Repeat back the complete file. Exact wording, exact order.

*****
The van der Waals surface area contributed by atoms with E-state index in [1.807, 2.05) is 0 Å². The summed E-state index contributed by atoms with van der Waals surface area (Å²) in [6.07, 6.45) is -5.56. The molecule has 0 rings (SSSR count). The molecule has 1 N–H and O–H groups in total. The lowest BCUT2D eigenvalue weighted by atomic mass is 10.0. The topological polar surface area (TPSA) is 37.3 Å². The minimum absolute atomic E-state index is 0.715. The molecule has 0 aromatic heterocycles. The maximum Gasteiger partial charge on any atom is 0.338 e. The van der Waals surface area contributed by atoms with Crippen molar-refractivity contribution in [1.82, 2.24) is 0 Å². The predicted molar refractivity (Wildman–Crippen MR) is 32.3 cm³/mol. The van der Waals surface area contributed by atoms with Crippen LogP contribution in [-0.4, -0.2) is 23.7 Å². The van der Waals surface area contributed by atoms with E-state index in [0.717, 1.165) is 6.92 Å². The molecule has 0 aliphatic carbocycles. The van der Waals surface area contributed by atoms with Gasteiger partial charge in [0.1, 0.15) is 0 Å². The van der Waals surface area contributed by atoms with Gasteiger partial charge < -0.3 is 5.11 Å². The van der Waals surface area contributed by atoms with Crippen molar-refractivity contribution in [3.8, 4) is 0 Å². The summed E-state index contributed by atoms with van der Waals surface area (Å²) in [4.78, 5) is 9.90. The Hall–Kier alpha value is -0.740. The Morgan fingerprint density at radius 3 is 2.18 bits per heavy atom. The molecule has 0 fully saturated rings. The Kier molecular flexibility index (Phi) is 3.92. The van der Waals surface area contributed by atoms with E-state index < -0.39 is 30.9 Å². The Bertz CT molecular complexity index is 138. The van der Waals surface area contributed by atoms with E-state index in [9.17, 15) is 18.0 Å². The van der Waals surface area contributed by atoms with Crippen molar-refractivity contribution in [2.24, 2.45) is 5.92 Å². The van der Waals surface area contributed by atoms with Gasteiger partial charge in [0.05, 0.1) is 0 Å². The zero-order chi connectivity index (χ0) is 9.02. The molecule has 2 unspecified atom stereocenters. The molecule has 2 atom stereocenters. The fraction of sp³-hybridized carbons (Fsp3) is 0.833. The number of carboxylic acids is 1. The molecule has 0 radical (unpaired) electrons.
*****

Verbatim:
The van der Waals surface area contributed by atoms with E-state index in [1.807, 2.05) is 0 Å². The summed E-state index contributed by atoms with van der Waals surface area (Å²) in [6.07, 6.45) is -5.56. The molecule has 0 rings (SSSR count). The molecule has 1 N–H and O–H groups in total. The lowest BCUT2D eigenvalue weighted by atomic mass is 10.0. The topological polar surface area (TPSA) is 37.3 Å². The minimum absolute atomic E-state index is 0.715. The molecule has 0 aromatic heterocycles. The maximum Gasteiger partial charge on any atom is 0.338 e. The van der Waals surface area contributed by atoms with Crippen molar-refractivity contribution in [1.82, 2.24) is 0 Å². The predicted molar refractivity (Wildman–Crippen MR) is 32.3 cm³/mol. The van der Waals surface area contributed by atoms with Crippen LogP contribution in [-0.4, -0.2) is 23.7 Å². The van der Waals surface area contributed by atoms with E-state index in [0.717, 1.165) is 6.92 Å². The molecule has 0 aliphatic carbocycles. The van der Waals surface area contributed by atoms with Gasteiger partial charge in [0.1, 0.15) is 0 Å². The van der Waals surface area contributed by atoms with Gasteiger partial charge < -0.3 is 5.11 Å². The van der Waals surface area contributed by atoms with Crippen molar-refractivity contribution in [3.8, 4) is 0 Å². The summed E-state index contributed by atoms with van der Waals surface area (Å²) in [4.78, 5) is 9.90. The Hall–Kier alpha value is -0.740. The Morgan fingerprint density at radius 3 is 2.18 bits per heavy atom. The molecule has 0 fully saturated rings. The Kier molecular flexibility index (Phi) is 3.92. The van der Waals surface area contributed by atoms with E-state index < -0.39 is 30.9 Å². The Bertz CT molecular complexity index is 138. The van der Waals surface area contributed by atoms with E-state index in [9.17, 15) is 18.0 Å². The van der Waals surface area contributed by atoms with Crippen molar-refractivity contribution in [2.24, 2.45) is 5.92 Å². The van der Waals surface area contributed by atoms with Gasteiger partial charge in [0.05, 0.1) is 0 Å². The zero-order chi connectivity index (χ0) is 9.02. The molecule has 2 unspecified atom stereocenters. The molecule has 2 atom stereocenters. The fraction of sp³-hybridized carbons (Fsp3) is 0.833. The number of carboxylic acids is 1. The molecule has 0 radical (unpaired) electrons.